News reports show that the law school enrollment crisis is starting to affect the viability of schools in a big way. We’ve had the faculty/staff reduction stories for the past two years or so. The next set of reports identified lower admissions to the schools. The crisis there, of course, was whether to dilute numbers like LSAT scores and GPAs just to fill seats. It’s all problematic as dilution tends to affect US News rankings negatively. This, in turn, reflects on a school’s reputation which can affect application numbers.
Even as the application drop began several years ago pundits were predicting school closings and other dire reactions. Let’s pause for a moment and take a look at the latest statistics:
As of 4/24/15, there are 317,748 fall 2015 applications submitted by 47,577 applicants. Applicants are down 2.5% and applications are down 4.6% from 2014.
Last year at this time, we had 90% of the preliminary final applicant count.
That’s about 232 applicants per accredited law school on average. The volume of applications is 1550 per school, on average. Nonetheless, successful (read qualified) applicants can only attend one law school. The higher ranked schools get the benefit of those multiple applications. That drives what happens to the middle and bottom schools. There are only so many faculty and staff reductions a school can make before more desperate measures come into play. Here are a few.
Hamline School of Law and the William Mitchell College of Law will become the Mitchell|Hamline School of Law with operations mostly on the Mitchell campus. William Mitchel was ranked at 142 in a three-way tie and Hamline at 145 in a four-way tie. The merger may reflect a better expense/revenue figure for the combined schools, but likely not their ranking. The merger announcement was made in mid-February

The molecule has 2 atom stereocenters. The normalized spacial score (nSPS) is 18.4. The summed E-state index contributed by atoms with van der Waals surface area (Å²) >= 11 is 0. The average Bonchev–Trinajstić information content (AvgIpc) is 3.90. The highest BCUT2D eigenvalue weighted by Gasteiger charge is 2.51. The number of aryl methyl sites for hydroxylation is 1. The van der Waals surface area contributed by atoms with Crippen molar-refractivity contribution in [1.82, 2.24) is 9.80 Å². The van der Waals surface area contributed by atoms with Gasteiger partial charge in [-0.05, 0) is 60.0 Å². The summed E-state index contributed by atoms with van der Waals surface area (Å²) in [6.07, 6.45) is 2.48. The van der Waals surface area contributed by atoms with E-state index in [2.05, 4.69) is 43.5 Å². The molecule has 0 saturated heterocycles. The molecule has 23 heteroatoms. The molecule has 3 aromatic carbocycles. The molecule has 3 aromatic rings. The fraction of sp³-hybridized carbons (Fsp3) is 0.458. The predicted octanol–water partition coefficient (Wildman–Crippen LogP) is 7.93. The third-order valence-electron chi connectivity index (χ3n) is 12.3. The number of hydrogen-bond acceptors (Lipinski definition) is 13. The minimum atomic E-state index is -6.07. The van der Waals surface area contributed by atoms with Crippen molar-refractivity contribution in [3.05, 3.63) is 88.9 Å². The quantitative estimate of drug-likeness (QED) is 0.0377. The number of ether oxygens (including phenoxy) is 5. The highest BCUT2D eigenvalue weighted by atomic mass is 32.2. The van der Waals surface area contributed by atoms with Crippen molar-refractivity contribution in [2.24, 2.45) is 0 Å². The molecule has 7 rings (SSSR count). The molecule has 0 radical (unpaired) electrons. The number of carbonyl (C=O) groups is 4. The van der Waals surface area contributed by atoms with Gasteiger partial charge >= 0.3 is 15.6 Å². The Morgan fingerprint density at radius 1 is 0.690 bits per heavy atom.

The autonomous law schools at Rutgers Camden and Rutgers Newark are merging into a single law school. Classes will be taught at both locations some 90 miles apart. Rutgers-Camden was ranked 102 in a three-way tie and Rutgers-Newark was ranked 87 in a seven-way tie. The merger is not with its own political ramifications as there was a failed (and highly unpopular) attempt to transfer the Camden school to Rowan University in 2010. The merger announcement was made in mid-April.
The most drastic reaction to the application crisis may hit the Charleston School of Law in South Carolina. The Post and Courier is reporting on a potential sale of the for-profit school to InfiLaw which is owned by a private equity firm. Questions remain whether the sale will gather the regulatory approvals that will allow the school to continue operating. The alternatives are pretty ugly in any event.
And the Next One?
The latest school that’s in financial trouble is the University of Massachusetts School of Law. The former Southern New England School of Law was absorbed by UMASS at Dartmouth in Dartmouth in 2010. That move was not without controversy as there was a lot of opposition, most notably from private law schools in the state, over whether taxpayers should support the state in running what would beits only public law school. The school was projected to be financially viable by 2014 with admissions doubling by 2017. The figures reported by the Boston Globe [subscription] show that the school has an $3.8 million deficit with its incoming class slashed by a third to 72 students. Projections show the deficit to widen next year. The school is provisionally accredited by the ABA.
[Correction posted from $8.3 million to the true figure of $3.8 million. I truly regret the error.]